The remake at least puts eyes in the background of the rooms where smacking random things will hurt you. Of course, this introduces a new puzzle: One kind of block hurts you in every room you encounter it... except one room in the entire game that doesn't have an eye in it.
At the Confusion Gate, there is a room where you must chose between going through a door to the left or a door to the right, being told by a tablet to choose the 'truly wise' choice. What's the truly wise choice? Take a Third Option and climb the INVISIBLE LADDER to the right!
In the Endless Corridor, you are required to 'walk the end year of the Aztec Fifth Age' in the second level. While the solution is in the manual, the rest of the puzzle is downright confusing. You have to light four of the twelve-some lanterns on that level in a very specific order. The lanterns are labeled with the numerical glyphs you see around the ruins, but nowhere are the values of the glyphs mentioned. (They also appear on gates and Key Seals, but even there they can be easily overlooked.) In addition, the puzzle is somewhat buggy; you can enter the correct solution all you want, but the game will only open the third level when it feels like you've wasted enough time.
There's a tablet in the Mausoleum of the Giants whose only point is to show what glyph corresponds with what number, if you think of actually scanning it both with and without the Glyph Scanner ROM and comparing the results. Making things worse is that the text on the tablet looks like it's useful for something, but is actually just gibberish.
The two Puzzle Boss fights in Syphon Filter 2. In the first, you have to sneak up on Gregorov (who is really an impostor) and tase him, which players will find impossible unless you know the lights can be destroyed. The second, with the Immune to Bulletstraitor Chance, involves a gun that pushes him backwards, which seems insignificant at first. Who would figure it could be used to push him into the spinning tail rotor blades? Even worse, since his armor is shrapnel/explosion proof as well, players might think he would also be impervious to the tail rotor.
To be fair about Gregorov, the solution is foreshadowed in the prior stage: While attempting to evade you throughout the chase in the park, he constantly shoots at you, notably aiming for your head most of the time. The one time he doesn't do this and takes body shots instead is when he shoots out the lights in an attempt to lose you, hinting at his inability to see in the dark.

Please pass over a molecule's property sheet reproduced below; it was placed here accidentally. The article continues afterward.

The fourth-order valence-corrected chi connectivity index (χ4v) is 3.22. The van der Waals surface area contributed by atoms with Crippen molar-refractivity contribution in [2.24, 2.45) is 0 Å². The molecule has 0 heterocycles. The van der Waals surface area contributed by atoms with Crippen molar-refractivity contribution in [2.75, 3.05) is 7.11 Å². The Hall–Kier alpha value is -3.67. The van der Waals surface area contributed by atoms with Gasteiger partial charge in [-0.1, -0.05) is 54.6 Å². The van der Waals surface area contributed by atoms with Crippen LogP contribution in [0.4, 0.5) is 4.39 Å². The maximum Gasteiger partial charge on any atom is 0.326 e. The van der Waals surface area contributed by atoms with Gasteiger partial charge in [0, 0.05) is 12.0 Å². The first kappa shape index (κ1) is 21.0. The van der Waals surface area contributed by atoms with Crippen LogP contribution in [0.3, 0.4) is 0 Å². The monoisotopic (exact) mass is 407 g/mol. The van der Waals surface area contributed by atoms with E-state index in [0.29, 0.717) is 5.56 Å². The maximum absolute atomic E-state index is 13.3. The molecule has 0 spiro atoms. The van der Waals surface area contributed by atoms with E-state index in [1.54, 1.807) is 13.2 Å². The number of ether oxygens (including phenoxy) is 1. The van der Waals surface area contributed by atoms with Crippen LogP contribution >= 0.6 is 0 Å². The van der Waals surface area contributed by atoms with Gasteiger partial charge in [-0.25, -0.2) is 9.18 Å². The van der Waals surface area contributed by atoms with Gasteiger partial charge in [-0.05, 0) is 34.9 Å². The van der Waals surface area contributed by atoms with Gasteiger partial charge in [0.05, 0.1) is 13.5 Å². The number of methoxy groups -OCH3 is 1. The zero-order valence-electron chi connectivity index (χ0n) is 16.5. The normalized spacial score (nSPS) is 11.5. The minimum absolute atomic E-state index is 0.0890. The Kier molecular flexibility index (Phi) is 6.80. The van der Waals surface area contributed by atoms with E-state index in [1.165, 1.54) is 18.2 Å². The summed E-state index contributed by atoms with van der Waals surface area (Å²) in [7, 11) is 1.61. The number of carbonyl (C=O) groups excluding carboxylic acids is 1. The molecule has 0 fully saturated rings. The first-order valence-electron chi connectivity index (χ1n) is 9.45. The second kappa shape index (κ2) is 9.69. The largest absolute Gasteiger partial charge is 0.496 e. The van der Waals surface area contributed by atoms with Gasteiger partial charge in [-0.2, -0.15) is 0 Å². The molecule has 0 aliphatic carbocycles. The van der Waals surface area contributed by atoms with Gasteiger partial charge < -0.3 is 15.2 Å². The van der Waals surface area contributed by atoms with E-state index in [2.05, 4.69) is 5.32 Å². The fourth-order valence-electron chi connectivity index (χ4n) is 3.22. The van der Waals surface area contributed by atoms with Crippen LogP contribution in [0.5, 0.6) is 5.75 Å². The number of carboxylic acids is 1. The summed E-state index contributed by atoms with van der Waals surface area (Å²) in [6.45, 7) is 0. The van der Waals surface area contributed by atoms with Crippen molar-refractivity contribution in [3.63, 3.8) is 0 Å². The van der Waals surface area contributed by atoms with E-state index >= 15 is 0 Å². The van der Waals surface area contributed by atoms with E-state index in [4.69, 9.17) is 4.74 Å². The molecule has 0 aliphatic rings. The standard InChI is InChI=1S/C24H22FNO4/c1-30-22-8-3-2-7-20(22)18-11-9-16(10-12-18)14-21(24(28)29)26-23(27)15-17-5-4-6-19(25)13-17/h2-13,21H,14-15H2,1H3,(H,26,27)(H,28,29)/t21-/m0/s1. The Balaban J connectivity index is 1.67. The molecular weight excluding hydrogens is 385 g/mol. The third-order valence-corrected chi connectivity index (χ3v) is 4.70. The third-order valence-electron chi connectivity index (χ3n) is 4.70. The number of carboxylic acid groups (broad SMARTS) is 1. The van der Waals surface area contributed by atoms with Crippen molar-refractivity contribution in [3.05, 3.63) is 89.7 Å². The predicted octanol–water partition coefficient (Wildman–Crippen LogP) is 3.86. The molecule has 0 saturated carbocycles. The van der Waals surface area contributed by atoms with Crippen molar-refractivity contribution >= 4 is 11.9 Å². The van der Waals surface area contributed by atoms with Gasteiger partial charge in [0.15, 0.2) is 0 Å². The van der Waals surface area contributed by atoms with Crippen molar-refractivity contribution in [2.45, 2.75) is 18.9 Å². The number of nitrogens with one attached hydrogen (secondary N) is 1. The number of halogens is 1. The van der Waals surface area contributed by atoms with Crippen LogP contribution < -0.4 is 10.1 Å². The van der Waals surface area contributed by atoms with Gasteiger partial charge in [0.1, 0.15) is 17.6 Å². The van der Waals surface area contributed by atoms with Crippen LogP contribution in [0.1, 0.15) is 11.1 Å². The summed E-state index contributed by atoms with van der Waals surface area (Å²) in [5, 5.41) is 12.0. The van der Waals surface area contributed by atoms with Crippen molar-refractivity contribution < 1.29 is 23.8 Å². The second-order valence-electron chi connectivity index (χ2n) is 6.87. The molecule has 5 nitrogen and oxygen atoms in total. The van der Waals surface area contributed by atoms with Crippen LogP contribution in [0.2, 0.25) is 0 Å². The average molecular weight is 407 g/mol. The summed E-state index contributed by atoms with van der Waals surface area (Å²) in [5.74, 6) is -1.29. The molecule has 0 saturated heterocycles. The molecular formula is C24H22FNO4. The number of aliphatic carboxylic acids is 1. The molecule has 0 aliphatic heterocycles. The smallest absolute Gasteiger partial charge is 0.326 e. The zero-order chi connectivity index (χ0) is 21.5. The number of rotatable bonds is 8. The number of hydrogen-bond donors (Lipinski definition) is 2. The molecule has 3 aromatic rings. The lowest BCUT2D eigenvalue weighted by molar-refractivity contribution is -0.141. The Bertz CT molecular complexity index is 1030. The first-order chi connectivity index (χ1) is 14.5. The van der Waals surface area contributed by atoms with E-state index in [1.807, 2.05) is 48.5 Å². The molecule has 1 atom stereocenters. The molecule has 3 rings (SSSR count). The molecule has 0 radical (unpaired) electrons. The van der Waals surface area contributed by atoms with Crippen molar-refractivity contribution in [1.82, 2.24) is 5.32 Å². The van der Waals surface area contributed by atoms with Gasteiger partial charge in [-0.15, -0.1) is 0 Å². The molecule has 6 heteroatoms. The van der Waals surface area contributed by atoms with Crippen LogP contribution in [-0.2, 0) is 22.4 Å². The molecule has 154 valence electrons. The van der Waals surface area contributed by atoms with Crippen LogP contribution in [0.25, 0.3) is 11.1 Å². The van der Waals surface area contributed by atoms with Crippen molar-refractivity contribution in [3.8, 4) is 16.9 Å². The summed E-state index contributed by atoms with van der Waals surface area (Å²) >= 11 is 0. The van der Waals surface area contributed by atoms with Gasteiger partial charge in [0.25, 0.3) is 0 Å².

The Tower of Druaga is one of the most notorious examples of this trope, unusual in an Arcade Game. The hero adventures through a 60 floor tower; each mazelike level contains a hidden treasure whose properties cannot be discerned until obtained. Some treasures are essential to beating the game, and failing to obtain them on, say, level 4 makes the game Unwinnable, though this fact may not be discovered until level 38. By contrast, some treasures are traps, and obtaining them makes the game Unwinnable, though again this may not be discovered until many levels later. There are even useful items that will be replaced with harmful ones unless you collect the item before it. And on some floors you can Try Everything to find the treasure, only to fail because it doesn't exist.
Another Guide Dang It arcade game (and an RPG arcade game to boot): Wonder Boy In Monster Land. To get either of the special items near the end of the game, you have to complete a series of fetch quests, which often involve hidden rooms which there are no in-game hints alluding to, for example, the first stop is the hidden shop in Baraboro, which is accessed by pushing Up in front of a mundane window. To rack up a large amount of gold, essential for getting the higher-level equipment, you need to use the undocumented technique of waggling the joystick in midair at gold coin locations. And the Legendary Sword is hidden in an invisible room which there are absolutely no hints about (not even a ? in the door location). The Very Definitely Final Dungeon is a repeating hallway maze combined with a Boss Rush. The only way to find the right path other than painstaking Trial-and-Error Gameplay and quarter-munching is to have the Bell obtained from the Guide Dang It fetch quest, or look up a GameFAQs (which didn't exist back in the day except maybe on some BBSes); there were no printed guides as far as I know. And if you die here, "There are no continues, my friend". The SMS version, while less difficult enemy-wise, still had the Guide Dang Its, and no continues whatsoever.